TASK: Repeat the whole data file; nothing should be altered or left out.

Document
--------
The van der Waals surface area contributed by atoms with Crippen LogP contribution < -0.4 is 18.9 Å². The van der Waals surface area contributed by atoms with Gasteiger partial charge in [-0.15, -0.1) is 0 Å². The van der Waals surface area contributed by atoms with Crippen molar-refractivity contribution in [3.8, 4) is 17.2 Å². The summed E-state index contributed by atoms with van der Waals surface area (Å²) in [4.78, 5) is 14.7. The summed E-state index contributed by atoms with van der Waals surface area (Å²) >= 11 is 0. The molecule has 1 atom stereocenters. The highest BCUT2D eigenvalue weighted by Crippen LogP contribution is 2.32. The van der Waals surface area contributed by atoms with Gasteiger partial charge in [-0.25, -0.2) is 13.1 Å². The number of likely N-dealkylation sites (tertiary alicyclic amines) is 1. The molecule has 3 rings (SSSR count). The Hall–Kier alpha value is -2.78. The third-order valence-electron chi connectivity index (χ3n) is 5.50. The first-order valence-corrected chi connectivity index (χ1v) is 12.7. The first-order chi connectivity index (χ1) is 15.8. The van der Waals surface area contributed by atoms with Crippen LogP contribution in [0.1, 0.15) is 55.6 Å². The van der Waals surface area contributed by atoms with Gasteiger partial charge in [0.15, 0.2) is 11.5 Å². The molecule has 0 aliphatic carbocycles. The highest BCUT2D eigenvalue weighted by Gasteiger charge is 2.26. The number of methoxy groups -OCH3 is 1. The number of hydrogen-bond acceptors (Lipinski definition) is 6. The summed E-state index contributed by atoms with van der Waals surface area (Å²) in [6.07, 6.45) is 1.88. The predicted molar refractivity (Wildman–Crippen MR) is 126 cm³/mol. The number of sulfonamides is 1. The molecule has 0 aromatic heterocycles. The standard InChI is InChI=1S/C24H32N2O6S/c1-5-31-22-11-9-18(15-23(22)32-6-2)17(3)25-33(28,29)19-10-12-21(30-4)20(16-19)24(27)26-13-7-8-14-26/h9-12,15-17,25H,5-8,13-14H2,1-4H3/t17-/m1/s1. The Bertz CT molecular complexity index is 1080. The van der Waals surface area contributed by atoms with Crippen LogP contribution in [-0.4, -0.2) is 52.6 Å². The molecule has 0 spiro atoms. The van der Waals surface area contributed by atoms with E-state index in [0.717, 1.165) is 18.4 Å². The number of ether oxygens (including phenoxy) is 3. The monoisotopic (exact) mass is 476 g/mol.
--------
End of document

The van der Waals surface area contributed by atoms with Crippen LogP contribution < -0.4 is 18.9 Å². The van der Waals surface area contributed by atoms with Gasteiger partial charge in [-0.15, -0.1) is 0 Å². The van der Waals surface area contributed by atoms with Crippen molar-refractivity contribution in [3.8, 4) is 17.2 Å². The summed E-state index contributed by atoms with van der Waals surface area (Å²) in [4.78, 5) is 14.7. The summed E-state index contributed by atoms with van der Waals surface area (Å²) >= 11 is 0. The molecule has 1 atom stereocenters. The highest BCUT2D eigenvalue weighted by Crippen LogP contribution is 2.32. The van der Waals surface area contributed by atoms with Gasteiger partial charge in [-0.25, -0.2) is 13.1 Å². The number of likely N-dealkylation sites (tertiary alicyclic amines) is 1. The molecule has 3 rings (SSSR count). The Hall–Kier alpha value is -2.78. The third-order valence-electron chi connectivity index (χ3n) is 5.50. The first-order valence-corrected chi connectivity index (χ1v) is 12.7. The first-order chi connectivity index (χ1) is 15.8. The van der Waals surface area contributed by atoms with Crippen LogP contribution in [0.1, 0.15) is 55.6 Å². The van der Waals surface area contributed by atoms with Gasteiger partial charge in [0.15, 0.2) is 11.5 Å². The molecule has 0 aliphatic carbocycles. The highest BCUT2D eigenvalue weighted by Gasteiger charge is 2.26. The number of methoxy groups -OCH3 is 1. The number of hydrogen-bond acceptors (Lipinski definition) is 6. The summed E-state index contributed by atoms with van der Waals surface area (Å²) in [6.07, 6.45) is 1.88. The predicted molar refractivity (Wildman–Crippen MR) is 126 cm³/mol. The number of sulfonamides is 1. The molecule has 0 aromatic heterocycles. The standard InChI is InChI=1S/C24H32N2O6S/c1-5-31-22-11-9-18(15-23(22)32-6-2)17(3)25-33(28,29)19-10-12-21(30-4)20(16-19)24(27)26-13-7-8-14-26/h9-12,15-17,25H,5-8,13-14H2,1-4H3/t17-/m1/s1. The Bertz CT molecular complexity index is 1080. The van der Waals surface area contributed by atoms with Crippen LogP contribution in [-0.4, -0.2) is 52.6 Å². The molecule has 0 spiro atoms. The van der Waals surface area contributed by atoms with E-state index in [0.717, 1.165) is 18.4 Å². The number of ether oxygens (including phenoxy) is 3. The monoisotopic (exact) mass is 476 g/mol.